Monday, March 08, 2010

Missouri town says no to industrial hog farm, leading farm lobby to seek limits on local control

A small Missouri town has emerged as the center of an legal battle regarding local control of industrialized livestock operations. In 2007, residents of Arrow Rock, Mo., population 79, won a court ruling preventing a farmer who wanted to build a farm with 4,800 pigs on the outskirts of town, Lauren Etter of The Wall Street Journal reports. The ruling also appeared to keep any future applicants at least two miles away from town, but state Attorney General Chris Koster appealed the decision in state court.

"As livestock operations have grown more industrialized, residents across rural America have banded together to try to keep them out," Etter writes. "They say the bigger farms are wreaking havoc on their communities, polluting waterways with manure that can kill fish and sicken people." More communities are using county-level "local control" ordinances that govern where a large farm can locate; more than a dozen Missouri counties have such ordinances.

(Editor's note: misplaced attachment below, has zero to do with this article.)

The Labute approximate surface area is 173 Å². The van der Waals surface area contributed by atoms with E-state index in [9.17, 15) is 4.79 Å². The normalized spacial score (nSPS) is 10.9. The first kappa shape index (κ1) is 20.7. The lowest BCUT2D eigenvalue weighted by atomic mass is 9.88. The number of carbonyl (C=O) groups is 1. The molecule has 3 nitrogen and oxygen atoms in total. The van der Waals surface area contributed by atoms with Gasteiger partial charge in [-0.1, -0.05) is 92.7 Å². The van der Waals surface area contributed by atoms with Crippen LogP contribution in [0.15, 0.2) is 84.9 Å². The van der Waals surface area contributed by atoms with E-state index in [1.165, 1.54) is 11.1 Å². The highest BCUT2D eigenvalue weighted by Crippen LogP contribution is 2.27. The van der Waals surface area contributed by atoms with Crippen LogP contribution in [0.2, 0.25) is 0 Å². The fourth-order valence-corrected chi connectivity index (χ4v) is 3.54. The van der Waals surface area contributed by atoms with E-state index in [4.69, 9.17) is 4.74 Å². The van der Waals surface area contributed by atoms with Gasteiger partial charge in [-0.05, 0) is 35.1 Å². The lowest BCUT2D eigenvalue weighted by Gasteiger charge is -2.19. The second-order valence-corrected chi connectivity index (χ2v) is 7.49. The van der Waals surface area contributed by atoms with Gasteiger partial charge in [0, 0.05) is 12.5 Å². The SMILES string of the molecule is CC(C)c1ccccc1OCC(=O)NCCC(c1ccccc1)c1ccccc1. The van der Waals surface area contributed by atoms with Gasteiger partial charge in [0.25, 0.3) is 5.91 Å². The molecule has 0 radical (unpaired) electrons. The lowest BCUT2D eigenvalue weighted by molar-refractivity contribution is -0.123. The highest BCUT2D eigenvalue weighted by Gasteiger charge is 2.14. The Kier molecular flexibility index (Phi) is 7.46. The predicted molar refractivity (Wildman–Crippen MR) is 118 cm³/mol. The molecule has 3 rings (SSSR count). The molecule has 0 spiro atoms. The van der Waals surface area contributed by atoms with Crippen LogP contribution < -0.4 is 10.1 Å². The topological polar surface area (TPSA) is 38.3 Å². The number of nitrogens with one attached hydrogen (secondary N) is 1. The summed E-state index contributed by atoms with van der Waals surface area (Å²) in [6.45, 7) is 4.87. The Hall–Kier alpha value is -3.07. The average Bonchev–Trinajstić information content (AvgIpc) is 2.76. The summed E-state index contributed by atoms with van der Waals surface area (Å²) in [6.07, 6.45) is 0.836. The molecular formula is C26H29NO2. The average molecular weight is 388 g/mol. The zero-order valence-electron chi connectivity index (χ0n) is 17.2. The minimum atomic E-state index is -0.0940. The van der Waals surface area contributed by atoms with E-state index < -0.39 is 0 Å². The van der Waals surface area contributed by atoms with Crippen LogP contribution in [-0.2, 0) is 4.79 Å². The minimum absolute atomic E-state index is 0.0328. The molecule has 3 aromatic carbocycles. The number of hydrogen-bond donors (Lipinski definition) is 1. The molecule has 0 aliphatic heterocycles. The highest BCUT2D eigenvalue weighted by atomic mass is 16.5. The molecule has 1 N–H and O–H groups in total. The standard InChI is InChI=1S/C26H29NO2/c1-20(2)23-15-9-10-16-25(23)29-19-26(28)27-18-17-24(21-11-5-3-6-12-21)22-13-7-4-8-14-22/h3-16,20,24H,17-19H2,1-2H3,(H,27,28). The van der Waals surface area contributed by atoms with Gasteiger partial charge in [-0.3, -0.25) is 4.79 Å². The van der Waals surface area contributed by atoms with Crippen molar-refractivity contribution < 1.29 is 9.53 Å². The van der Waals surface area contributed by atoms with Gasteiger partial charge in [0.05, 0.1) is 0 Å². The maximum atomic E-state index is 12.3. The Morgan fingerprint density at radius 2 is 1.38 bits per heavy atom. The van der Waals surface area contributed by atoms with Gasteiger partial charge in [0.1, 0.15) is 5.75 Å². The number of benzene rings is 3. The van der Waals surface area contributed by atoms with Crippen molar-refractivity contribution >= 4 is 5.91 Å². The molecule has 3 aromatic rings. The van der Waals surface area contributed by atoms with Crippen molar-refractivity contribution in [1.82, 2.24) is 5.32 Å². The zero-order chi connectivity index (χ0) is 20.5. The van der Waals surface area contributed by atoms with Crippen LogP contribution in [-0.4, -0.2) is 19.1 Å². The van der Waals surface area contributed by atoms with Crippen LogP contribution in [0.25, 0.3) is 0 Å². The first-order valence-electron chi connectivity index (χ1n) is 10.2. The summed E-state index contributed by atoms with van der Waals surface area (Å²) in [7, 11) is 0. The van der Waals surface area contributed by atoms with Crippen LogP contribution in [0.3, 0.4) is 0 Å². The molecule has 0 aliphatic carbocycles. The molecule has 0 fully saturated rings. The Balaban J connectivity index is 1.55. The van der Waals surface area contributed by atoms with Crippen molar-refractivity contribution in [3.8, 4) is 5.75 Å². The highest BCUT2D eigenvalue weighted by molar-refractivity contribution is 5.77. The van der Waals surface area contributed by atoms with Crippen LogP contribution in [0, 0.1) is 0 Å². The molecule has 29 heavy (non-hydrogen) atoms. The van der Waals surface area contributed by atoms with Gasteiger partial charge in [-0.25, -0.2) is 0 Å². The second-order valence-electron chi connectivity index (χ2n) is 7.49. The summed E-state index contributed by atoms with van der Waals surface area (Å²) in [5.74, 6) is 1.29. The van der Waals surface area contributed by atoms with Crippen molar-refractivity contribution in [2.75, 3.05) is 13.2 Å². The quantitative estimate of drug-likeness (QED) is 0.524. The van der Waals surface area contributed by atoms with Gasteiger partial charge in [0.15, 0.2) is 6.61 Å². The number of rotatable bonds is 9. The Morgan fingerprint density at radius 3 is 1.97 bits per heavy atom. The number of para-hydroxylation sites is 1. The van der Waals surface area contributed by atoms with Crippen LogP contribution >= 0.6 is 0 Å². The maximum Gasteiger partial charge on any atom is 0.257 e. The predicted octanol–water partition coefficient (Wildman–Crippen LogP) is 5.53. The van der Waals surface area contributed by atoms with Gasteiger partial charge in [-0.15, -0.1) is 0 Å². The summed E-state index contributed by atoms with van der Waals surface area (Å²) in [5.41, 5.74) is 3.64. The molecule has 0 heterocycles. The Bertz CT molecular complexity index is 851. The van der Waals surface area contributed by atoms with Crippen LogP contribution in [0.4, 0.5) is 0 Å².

"In the eyes of the agricultural community, this is starting to spin out of control," Koster, whose appeal has the support of the Missouri Farm Bureau, told Etter. The farmer who was rejected decided to locate his facility elsewhere, but Koster says he needed to appeal the ruling so Missouri had a "unified regulatory structure so that we don't have 500 different zoning units over agriculture." Farm lobbies in Iowa and Ohio have recently defeated emerging local-control movements. (Read more)

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